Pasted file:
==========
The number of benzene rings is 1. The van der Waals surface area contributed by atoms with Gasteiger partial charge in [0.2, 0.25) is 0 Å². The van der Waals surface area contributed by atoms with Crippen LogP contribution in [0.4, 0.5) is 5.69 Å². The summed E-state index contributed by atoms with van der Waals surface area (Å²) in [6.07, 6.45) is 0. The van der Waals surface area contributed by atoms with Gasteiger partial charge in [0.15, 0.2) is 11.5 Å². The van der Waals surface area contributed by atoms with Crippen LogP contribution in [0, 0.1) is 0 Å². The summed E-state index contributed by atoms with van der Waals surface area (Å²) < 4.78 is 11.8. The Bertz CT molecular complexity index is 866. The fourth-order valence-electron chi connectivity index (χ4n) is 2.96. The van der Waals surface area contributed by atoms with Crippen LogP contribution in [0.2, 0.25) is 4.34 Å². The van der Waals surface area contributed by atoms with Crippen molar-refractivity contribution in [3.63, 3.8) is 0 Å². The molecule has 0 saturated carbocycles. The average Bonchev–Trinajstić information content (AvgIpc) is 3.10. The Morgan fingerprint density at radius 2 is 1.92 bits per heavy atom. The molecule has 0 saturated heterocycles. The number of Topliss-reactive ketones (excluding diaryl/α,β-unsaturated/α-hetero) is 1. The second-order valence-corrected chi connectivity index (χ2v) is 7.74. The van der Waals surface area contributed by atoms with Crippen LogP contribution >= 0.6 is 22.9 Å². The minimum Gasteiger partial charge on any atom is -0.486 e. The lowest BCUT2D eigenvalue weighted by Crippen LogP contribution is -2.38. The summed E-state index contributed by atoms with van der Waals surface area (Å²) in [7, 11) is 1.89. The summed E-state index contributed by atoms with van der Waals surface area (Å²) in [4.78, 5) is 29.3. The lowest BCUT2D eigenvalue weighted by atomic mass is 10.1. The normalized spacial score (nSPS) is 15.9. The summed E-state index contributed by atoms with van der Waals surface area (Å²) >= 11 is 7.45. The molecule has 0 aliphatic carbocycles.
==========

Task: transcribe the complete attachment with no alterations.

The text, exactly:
The number of benzene rings is 1. The van der Waals surface area contributed by atoms with Gasteiger partial charge in [0.2, 0.25) is 0 Å². The van der Waals surface area contributed by atoms with Crippen LogP contribution in [0.4, 0.5) is 5.69 Å². The summed E-state index contributed by atoms with van der Waals surface area (Å²) in [6.07, 6.45) is 0. The van der Waals surface area contributed by atoms with Gasteiger partial charge in [0.15, 0.2) is 11.5 Å². The van der Waals surface area contributed by atoms with Crippen LogP contribution in [0, 0.1) is 0 Å². The summed E-state index contributed by atoms with van der Waals surface area (Å²) < 4.78 is 11.8. The Bertz CT molecular complexity index is 866. The fourth-order valence-electron chi connectivity index (χ4n) is 2.96. The van der Waals surface area contributed by atoms with Crippen LogP contribution in [0.2, 0.25) is 4.34 Å². The van der Waals surface area contributed by atoms with Crippen molar-refractivity contribution in [3.63, 3.8) is 0 Å². The molecule has 0 saturated carbocycles. The average Bonchev–Trinajstić information content (AvgIpc) is 3.10. The Morgan fingerprint density at radius 2 is 1.92 bits per heavy atom. The molecule has 0 saturated heterocycles. The number of Topliss-reactive ketones (excluding diaryl/α,β-unsaturated/α-hetero) is 1. The second-order valence-corrected chi connectivity index (χ2v) is 7.74. The van der Waals surface area contributed by atoms with Crippen LogP contribution >= 0.6 is 22.9 Å². The minimum Gasteiger partial charge on any atom is -0.486 e. The lowest BCUT2D eigenvalue weighted by Crippen LogP contribution is -2.38. The summed E-state index contributed by atoms with van der Waals surface area (Å²) in [7, 11) is 1.89. The summed E-state index contributed by atoms with van der Waals surface area (Å²) in [4.78, 5) is 29.3. The lowest BCUT2D eigenvalue weighted by atomic mass is 10.1. The normalized spacial score (nSPS) is 15.9. The summed E-state index contributed by atoms with van der Waals surface area (Å²) >= 11 is 7.45. The molecule has 0 aliphatic carbocycles.